Ann Marie Puig

Philanthropreneur

Ann Marie Puig

Entrepreneur Philanthropist driving creative ideas and forward thinking to communities.

Ann Puig’s 10 wealth management tips for small business owners

Ann Puig’s 10 wealth management tips for small business owners

As an entrepreneur, it tends to be a point of pride to see dreams turn into profits. However, the path from dream to reality has a lot of bumps and hurdles and they need to be recognized before they have to be overcome. Nowhere is this more pronounced than with finances.

With the tremendous amount of personal finance information available, sometimes it can be a little difficult to figure out what advice is best for small business owners. Ann Puig, Costa Rica’s leading businesswoman and entrepreneur, shares some of her prime tips to manage wealth in a business.

Entrepreneurs frequently come up short since they settle on choices without discovering the facts from specialists. Puig explains, “Create a small network of important contacts that are always readily available. For example, you can search for an attorney, a bookkeeper and a tax advisor. Make sure you stay in touch with them from time to time so that you can call on them when necessary.”

It can also be beneficial to not hold excess capital in the company. Diversify the capital and let it work for you. Investing in something that offers a risk profile different from the entrepreneur’s core business can be especially rewarding.

Diversification of capital doesn’t mean liquefying all extra funds. “The business has to be prepared to weather a storm, which will undoubtedly come at some point or another,” says Puig. “If possible, try to keep between six to 12 months of expenses in liquid reserves at any time.” Additionally ensure you have the correct insurances, such as disability and health insurance, and plans set up for those extreme eventualities that everyone hopes never come.

Tax codes change on a regular basis and it can sometimes be difficult to keep up. Always consult with a tax professional to ensure the business isn’t paying more than it has to. Incorporate tax-advantaged retirement plans, such as 401(K) and IRAs, into the company to provide an extra cushion.

The same way a business owner dissects income statements, balance sheets and cash flow projections, the same can be done for personal finances. As Puig points out, “You can deal with your expenses to expand your reserves and investments in retirement accounts and other resources in order to create stability in your own life. Not accurately addressing personal finances can result in problems for the business.”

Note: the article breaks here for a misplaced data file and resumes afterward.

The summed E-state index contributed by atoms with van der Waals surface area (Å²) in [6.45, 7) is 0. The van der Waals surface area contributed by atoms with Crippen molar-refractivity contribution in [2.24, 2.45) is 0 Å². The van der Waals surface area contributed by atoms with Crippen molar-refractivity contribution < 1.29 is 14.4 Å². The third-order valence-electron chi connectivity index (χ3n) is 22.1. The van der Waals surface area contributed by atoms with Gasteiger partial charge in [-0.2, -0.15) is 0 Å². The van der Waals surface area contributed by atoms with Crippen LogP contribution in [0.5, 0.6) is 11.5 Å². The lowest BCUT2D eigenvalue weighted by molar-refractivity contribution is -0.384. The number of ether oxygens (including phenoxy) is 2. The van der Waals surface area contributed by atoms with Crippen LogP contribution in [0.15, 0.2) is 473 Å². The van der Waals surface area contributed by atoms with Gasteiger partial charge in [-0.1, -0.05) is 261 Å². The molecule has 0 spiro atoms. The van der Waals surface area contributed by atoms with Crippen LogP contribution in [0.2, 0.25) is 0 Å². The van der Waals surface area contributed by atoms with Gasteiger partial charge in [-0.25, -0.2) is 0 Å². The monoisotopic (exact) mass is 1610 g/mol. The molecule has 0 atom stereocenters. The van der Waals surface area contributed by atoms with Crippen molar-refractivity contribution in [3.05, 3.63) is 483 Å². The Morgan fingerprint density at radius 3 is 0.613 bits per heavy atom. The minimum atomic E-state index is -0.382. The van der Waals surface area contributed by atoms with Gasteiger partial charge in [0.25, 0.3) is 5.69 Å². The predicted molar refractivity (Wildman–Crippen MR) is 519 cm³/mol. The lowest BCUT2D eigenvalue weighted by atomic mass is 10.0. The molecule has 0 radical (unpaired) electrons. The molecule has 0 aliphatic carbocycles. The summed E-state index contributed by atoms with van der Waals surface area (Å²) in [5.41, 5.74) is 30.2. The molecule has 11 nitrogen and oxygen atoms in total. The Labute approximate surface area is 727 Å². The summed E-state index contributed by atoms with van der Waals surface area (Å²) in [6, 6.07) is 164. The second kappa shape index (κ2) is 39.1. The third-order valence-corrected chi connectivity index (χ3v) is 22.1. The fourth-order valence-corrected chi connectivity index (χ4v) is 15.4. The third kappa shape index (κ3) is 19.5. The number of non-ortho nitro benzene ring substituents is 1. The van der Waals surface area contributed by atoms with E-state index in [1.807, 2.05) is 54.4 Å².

Pay yourself first. Ordinarily, entrepreneurs believe that they to reinvest all their cash into the business. You might think you’ll profit than in stock markets; however, this is shortsighted. Save between 10-20% of the gross income for long-term goals and invest the rest.

Get ready for future income interruptions three years before launching a business. Successful entrepreneurs and seasoned business owners prepare for the turbulent times of the company’s launch. Create plans to make sure that there will be enough resources to keep the business afloat while it is being built. Says Puig, “Successful entrepreneurs typically set aside three years’ worth of living expenses before starting the business. Even then, the business is launched as only a part-time effort until things get going, giving the owners the ability to continue receiving an income from their steady jobs.”

For some entrepreneurs, the largest asset on the balance sheet is the business itself. There is rarely a formal succession plan, which can lead to a “what now?” scenario down the road. Put more attention to creating a proper succession plan and less emphasis on making investments that may or may not provide rewards.

Similarly, as you center around building effective frameworks in your business, focus also needs to be given to forming good habits with personal wealth management. “Once money is set aside, it should be untouchable. This requires discipline and dedication, but so does running a successful business,” says Puig.

Lastly, business and personal finances need to be kept separate. Personal savings need to be used for the home and taking out of them is depriving the family of something. Asserts Puig, “If you establish a complete financial plan before launching the business, you more than likely won’t run into a situation that required you to take your personal savings and apply them to the business.”